VS Code Extension for Databricks
This is a Visual Studio Code extension that allows you to work with Azure Databricks and Databricks on AWS locally in an efficient way, having everything you need integrated into VS Code.
The extension can be downloaded directly from within VS Code. Simply go to the Extensions tab and search for "Databricks" and select and install the extension "Databricks Integration" (ID: paiqo.databricks-vscode).
Alternatively it can also be downloaded from the VS Code marketplace: Databricks VSCode.
Setup and Configuration
The configuration happens directly via VS Code. Simply open the settings via File -> Preferences -> Settings or by using the (Windows) keyboard shortcut
Even though the values are configured in the Workspace settings, they are not persisted there! Instead, they are converted and stored in the User settings to avoid any sensitive information like the
Another important setting which requires modifying the JSON directly are the export formats which can be used to define the format in which notebooks are up-/downloaded. Again, there is a default/current setting
Each filetype can either be exported as raw/source file (.scala, .py, .sql, .r) or as a notebook (.scala.ipynb, .py.ipynb, .sql.ipynb, .r.ipynb). This is also very important if you want to upload a local file as these also have to match these extension and will be ignored otherwise!
All these settings can either be configured on a global/user or on a workspace level. The recommendation is to use workspace configurations and then to include the localSyncFolders into your workspace for easy access to your notebooks and sync to GIT. Using a workspace configuration also allows you separate differnt Databricks Connections completely.
You can either work with a single Connection or configure multiple Connections. If you use multiple Connections, you will see your list in the Connections view and icons indicating which one is currently active. To change the Connection, simply click the "Activate" button next to an inactive Connection. All other views will update automatically.
The workspace browser connects directly to the Databricks workspace and loads the whole folder strucuture recursively. It displays folders, notebooks and libraries. Notebooks and folders can be up- and downloaded manually by simply clicking the corresponding item next them. If you do an up-/download on a whole folder or on the root, it will up-/download all items recursively.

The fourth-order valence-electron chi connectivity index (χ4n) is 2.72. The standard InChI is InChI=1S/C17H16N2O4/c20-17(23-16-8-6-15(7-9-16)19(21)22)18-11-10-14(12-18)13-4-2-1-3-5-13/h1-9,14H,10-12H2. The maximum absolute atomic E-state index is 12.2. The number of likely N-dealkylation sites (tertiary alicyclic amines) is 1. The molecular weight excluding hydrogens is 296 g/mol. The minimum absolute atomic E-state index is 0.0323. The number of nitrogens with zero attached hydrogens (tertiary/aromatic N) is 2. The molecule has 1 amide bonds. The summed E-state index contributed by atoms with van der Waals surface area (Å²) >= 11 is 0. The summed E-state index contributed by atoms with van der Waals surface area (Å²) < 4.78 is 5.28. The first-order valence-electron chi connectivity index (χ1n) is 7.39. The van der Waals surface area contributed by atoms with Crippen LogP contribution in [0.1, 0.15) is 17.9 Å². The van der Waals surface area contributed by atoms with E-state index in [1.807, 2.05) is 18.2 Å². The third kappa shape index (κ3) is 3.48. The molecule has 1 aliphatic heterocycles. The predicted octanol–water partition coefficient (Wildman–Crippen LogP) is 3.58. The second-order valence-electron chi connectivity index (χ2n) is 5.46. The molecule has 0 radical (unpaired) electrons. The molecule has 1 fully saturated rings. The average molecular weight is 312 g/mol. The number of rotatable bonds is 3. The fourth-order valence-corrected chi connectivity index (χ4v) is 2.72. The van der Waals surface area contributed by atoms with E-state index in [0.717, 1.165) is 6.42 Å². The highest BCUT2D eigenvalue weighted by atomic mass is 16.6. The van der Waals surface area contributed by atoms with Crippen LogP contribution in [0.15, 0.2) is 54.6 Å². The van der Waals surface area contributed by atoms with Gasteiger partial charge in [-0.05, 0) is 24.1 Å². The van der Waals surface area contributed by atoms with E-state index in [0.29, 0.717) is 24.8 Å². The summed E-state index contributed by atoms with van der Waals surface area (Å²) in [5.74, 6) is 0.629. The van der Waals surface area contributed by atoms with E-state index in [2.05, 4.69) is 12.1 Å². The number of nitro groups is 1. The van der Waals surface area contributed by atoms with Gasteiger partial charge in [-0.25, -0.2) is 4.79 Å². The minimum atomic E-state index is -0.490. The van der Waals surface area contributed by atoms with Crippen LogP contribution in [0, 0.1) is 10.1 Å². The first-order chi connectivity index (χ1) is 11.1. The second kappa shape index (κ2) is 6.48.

The files are stored in the
The up-/downloaded state of the single items are also reflected in their icons:
NOTE: The logic is currently not recursive - if a folder exists online and locally, does not mean that also all sub-folders and files exist online and locally!
This VS Code extension also allows you to manage your Databricks clusters directly from within VS Code. So you do not need to open the web UI anymore to start or stop your clusters. It also distinguishes between regular clusters and job clusters which will be displayed in a separate folder. In addition, the Cluster manager also allows you to script the definition of your cluster and store it locally - e.g. if you want to integrate it as part of your CI/CD. This cluster definition file can for example be used with the DatabricksPS PowerShell Module to automate the cluster deployment. The cluster manager also distinguishes between regular user-created clusters and job-clusters.
The Job Manager allows you to manage all your existing Databricks jobs from within VS Code. It gives you information about currently deployed jobs and their different job-runs/executions. You can also start and stop new job-runs which will then be executed on the cluster. Similar to the Cluster Manager, you can also script the jobs to integrate them in automated CI/CD deployment pipelines using the DatabricksPS PowerShell Module.
The DBFS Browser allows you to browse the whole Databricks File System including mountpoints! You can also download files, view or modify them locally and upload them again. For viewing files I highly recommend installing the extension Data Preview as it supports most formats communly used with Databricks. Clicking a file will download it to yout TEMP folder and open it in VS Code. If you download it explicitly using the icon next to the item, you will be asked where to save it locally.
Another tool to help you working with Databricks locally is the Secrets Browser. It allows you to browse, create, update and delete your secret scopes and secrets.